Of Plymouth Plantation, 1620-1647 by William Bradford
My rating: 4 of 5 stars
William Bradford was the governor of Plymouth Plantation almost every year from 1621 to 1657 when he died. He relates first hand our legends of Squanto, the first Thanksgiving, the Mayflower compact, etc.
Some much beloved words come from his pen:
The term Pilgrim coined:
"So they left that goodly and pleasant city which had been their resting pace near twelve years; but they knew they were pilgrims, and looked not much on those things, but lift up their eyes to the heavens, their dearest country, and quieted their spirits" (50).
Private Property established:
He also undoes the socialist set-up of the group's charter, going to private property instead. "... assigned to every family a parcel of land.... made all hands very industrious" (133).
But there were many surprises in the book for me, too.
1. The Arminian theological controversy broke out in the Netherlands while the Pilgrims sojourned there. A couple of them got involved, trying to refute Jacobus Arminius.
2. Bradford says the Indian women are much more modest than English women (pg. 99). I'm sure this evaluation is prejudiced by his greater familiarity with English culture, and the fear or natural shyness Indian women would have encountering white men. But still, an intriguing comment. Immodesty was a big problem in Elizabethan England.
3. As separatists, the group rejected the Church calendar, including the celebration of Christmas. The governor sent everyone out to work on Christmas, and when some less persuaded of the separatist view stayed home or played in the streets, he took away their tools and told them to stay inside.
4. Squanto seems to have gotten greedy, playing English off Indian groups, and vice versa, or at least that's what Bradford thought: "Squanto sought his own ends and played his own game, by putting the Indians in fear and drawing gifts from them to enrich himself, making them believe he could stir up war against whom he would, and make peace for whom he would..." (109).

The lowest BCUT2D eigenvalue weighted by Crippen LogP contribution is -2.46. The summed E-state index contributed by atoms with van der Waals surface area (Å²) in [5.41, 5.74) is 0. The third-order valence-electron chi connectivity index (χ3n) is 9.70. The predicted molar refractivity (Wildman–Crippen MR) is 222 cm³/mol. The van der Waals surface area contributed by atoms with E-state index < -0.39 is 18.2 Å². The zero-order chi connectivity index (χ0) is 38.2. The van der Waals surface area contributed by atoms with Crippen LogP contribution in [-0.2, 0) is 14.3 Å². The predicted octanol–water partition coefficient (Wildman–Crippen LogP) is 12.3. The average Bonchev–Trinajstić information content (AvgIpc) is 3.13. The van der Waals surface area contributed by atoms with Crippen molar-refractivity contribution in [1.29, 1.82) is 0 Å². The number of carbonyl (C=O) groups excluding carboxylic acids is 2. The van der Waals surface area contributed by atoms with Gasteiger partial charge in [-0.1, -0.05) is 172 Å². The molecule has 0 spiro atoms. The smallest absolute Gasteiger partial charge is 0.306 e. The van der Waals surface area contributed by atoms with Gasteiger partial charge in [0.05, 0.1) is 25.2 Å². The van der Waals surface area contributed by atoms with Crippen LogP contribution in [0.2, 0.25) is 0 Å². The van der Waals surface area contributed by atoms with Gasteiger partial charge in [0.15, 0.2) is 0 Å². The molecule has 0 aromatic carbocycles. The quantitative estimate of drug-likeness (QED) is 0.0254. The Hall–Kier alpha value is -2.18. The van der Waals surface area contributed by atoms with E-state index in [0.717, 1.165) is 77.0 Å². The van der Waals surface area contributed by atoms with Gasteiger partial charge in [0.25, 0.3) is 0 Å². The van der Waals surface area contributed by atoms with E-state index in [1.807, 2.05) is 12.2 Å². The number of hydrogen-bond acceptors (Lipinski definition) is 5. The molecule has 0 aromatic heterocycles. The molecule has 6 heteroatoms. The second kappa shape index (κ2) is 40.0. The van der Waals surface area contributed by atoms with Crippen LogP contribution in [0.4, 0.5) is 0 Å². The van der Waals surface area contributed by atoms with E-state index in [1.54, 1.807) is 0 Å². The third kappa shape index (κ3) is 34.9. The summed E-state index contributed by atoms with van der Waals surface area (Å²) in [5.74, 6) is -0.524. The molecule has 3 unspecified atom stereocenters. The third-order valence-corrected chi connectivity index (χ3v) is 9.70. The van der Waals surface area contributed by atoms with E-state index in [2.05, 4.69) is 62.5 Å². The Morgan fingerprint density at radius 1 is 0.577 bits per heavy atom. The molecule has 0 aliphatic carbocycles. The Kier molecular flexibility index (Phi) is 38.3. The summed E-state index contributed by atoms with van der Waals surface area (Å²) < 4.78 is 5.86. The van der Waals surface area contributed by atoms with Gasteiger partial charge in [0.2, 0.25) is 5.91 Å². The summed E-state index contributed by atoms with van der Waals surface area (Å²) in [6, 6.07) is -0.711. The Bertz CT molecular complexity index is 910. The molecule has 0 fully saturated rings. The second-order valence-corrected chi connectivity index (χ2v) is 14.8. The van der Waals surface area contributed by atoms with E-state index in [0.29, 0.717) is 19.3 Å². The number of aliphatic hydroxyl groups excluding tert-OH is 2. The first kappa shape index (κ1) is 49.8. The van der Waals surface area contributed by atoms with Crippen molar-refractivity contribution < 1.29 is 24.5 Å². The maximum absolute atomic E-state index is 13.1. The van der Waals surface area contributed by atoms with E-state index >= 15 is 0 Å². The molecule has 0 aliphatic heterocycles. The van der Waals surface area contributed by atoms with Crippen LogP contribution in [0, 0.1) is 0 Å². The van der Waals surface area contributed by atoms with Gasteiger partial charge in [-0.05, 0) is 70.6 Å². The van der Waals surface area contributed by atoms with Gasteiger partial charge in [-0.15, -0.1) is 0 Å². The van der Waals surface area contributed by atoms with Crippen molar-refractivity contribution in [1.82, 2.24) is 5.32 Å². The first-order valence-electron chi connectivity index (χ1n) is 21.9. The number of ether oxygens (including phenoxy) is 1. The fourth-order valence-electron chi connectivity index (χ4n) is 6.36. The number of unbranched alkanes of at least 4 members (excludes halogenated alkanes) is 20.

5. Much of the book is taken up with the colony's financial troubles. Those funding them back in England expected gold and goods to flow back home and enrich them. When this didn't happen, some backed out and those that stayed were less than helpful in supplying the colony. One agent in particular just ripped the Pilgrims off badly. Clarifying accounts across the ocean was tedious and time-consuming. The Dutch and French both pressed in, claiming lands and trapping rights, etc.
6. The group had to deal with radical sects that came their way in later years from England. Roger Williams passed through. Groups that rejected the church altogether, "sowing the seeds of Familism and Anabaptistry, to the infection of some and danger of others; so that we are not willing to join with them in any league or confederacy at all" (353).
7. They also had to deal with gross sin. Not every one of them was a dyed-in-the-wool pious separatist. Many servants were at a dead end in England due to their poor moral character, and saw a chance to start over, or exploit new ground in America. Sodomy, rape and bestiality, besides adultery came up, and their adjudicating of these according to Scripture was fascinating, some being executed and others not, depending. (354ff).
8. They wanted a minister, but made do with Elder Brewster for several years. Steve Wilkins in his review of the book, in Veritas Press' Omnibus III, says this focus on the state to the detriment of the church set America on the path of looking to the state to fix our problems while giving much less respect to the church, comparatively. This may be overstated, but Wilkins is on to something. To their credit, they gave several a try, but they were either incompetent, poor preachers, too weak-willed for the hard country, or had crazy views (or just incompatible with the particular Pilgrims).
9. The Mather family (Increase, John, Cotton, etc.) lived nearby in the Massachusetts Bay Colony that would become Boston and Salem. There was a fair bit of correspondence back and forth between the governors and the Pilgrims sought theological advice on a few matters, besides working together against Indian threats. Yale College was being formed in the later years of Bradford's writing and governing.
The Pilgrims sought to establish a new world, flee persecution, find greater opportunity to provide for their families, and expand the knowledge and kingdom of Christ to new lands. We should laud their fortitude and faith, and learn all we can from their experience.
Have your high schoolers read this book!
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